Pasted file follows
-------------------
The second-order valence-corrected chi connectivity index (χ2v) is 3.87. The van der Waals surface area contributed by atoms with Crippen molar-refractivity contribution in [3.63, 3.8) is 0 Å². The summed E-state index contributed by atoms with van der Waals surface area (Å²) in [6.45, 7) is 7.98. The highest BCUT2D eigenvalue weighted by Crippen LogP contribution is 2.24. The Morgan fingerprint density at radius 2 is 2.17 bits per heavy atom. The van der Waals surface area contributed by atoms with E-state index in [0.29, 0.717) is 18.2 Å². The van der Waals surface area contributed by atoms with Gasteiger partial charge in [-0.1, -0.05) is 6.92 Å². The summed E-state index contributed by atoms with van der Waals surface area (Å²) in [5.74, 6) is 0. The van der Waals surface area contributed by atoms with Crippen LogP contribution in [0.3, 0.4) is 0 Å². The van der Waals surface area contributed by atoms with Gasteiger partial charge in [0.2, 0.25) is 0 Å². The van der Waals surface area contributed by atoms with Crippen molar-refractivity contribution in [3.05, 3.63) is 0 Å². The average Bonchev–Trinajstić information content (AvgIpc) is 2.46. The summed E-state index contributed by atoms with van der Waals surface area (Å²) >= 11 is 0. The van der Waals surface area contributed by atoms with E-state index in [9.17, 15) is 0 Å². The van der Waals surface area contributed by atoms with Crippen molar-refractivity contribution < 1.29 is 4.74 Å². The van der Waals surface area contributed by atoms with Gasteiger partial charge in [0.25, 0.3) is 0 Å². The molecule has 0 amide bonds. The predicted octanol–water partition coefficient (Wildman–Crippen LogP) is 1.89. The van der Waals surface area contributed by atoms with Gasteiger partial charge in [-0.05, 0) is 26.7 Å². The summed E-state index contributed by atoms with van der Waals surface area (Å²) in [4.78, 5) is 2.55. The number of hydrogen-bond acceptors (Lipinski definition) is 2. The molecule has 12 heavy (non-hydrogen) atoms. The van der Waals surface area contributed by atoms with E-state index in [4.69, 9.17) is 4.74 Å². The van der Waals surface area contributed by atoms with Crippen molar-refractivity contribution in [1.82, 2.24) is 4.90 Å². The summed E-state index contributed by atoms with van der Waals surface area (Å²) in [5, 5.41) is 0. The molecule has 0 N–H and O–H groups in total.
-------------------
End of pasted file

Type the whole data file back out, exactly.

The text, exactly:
The second-order valence-corrected chi connectivity index (χ2v) is 3.87. The van der Waals surface area contributed by atoms with Crippen molar-refractivity contribution in [3.63, 3.8) is 0 Å². The summed E-state index contributed by atoms with van der Waals surface area (Å²) in [6.45, 7) is 7.98. The highest BCUT2D eigenvalue weighted by Crippen LogP contribution is 2.24. The Morgan fingerprint density at radius 2 is 2.17 bits per heavy atom. The van der Waals surface area contributed by atoms with E-state index in [0.29, 0.717) is 18.2 Å². The van der Waals surface area contributed by atoms with Gasteiger partial charge in [-0.1, -0.05) is 6.92 Å². The summed E-state index contributed by atoms with van der Waals surface area (Å²) in [5.74, 6) is 0. The van der Waals surface area contributed by atoms with Crippen LogP contribution in [0.3, 0.4) is 0 Å². The van der Waals surface area contributed by atoms with Gasteiger partial charge in [0.2, 0.25) is 0 Å². The van der Waals surface area contributed by atoms with Crippen molar-refractivity contribution in [3.05, 3.63) is 0 Å². The average Bonchev–Trinajstić information content (AvgIpc) is 2.46. The summed E-state index contributed by atoms with van der Waals surface area (Å²) >= 11 is 0. The van der Waals surface area contributed by atoms with E-state index in [9.17, 15) is 0 Å². The van der Waals surface area contributed by atoms with Crippen molar-refractivity contribution < 1.29 is 4.74 Å². The van der Waals surface area contributed by atoms with Gasteiger partial charge in [0.25, 0.3) is 0 Å². The molecule has 0 amide bonds. The predicted octanol–water partition coefficient (Wildman–Crippen LogP) is 1.89. The van der Waals surface area contributed by atoms with Gasteiger partial charge in [-0.05, 0) is 26.7 Å². The summed E-state index contributed by atoms with van der Waals surface area (Å²) in [4.78, 5) is 2.55. The number of hydrogen-bond acceptors (Lipinski definition) is 2. The molecule has 12 heavy (non-hydrogen) atoms. The van der Waals surface area contributed by atoms with E-state index in [4.69, 9.17) is 4.74 Å². The van der Waals surface area contributed by atoms with Crippen molar-refractivity contribution in [1.82, 2.24) is 4.90 Å². The summed E-state index contributed by atoms with van der Waals surface area (Å²) in [5, 5.41) is 0. The molecule has 0 N–H and O–H groups in total.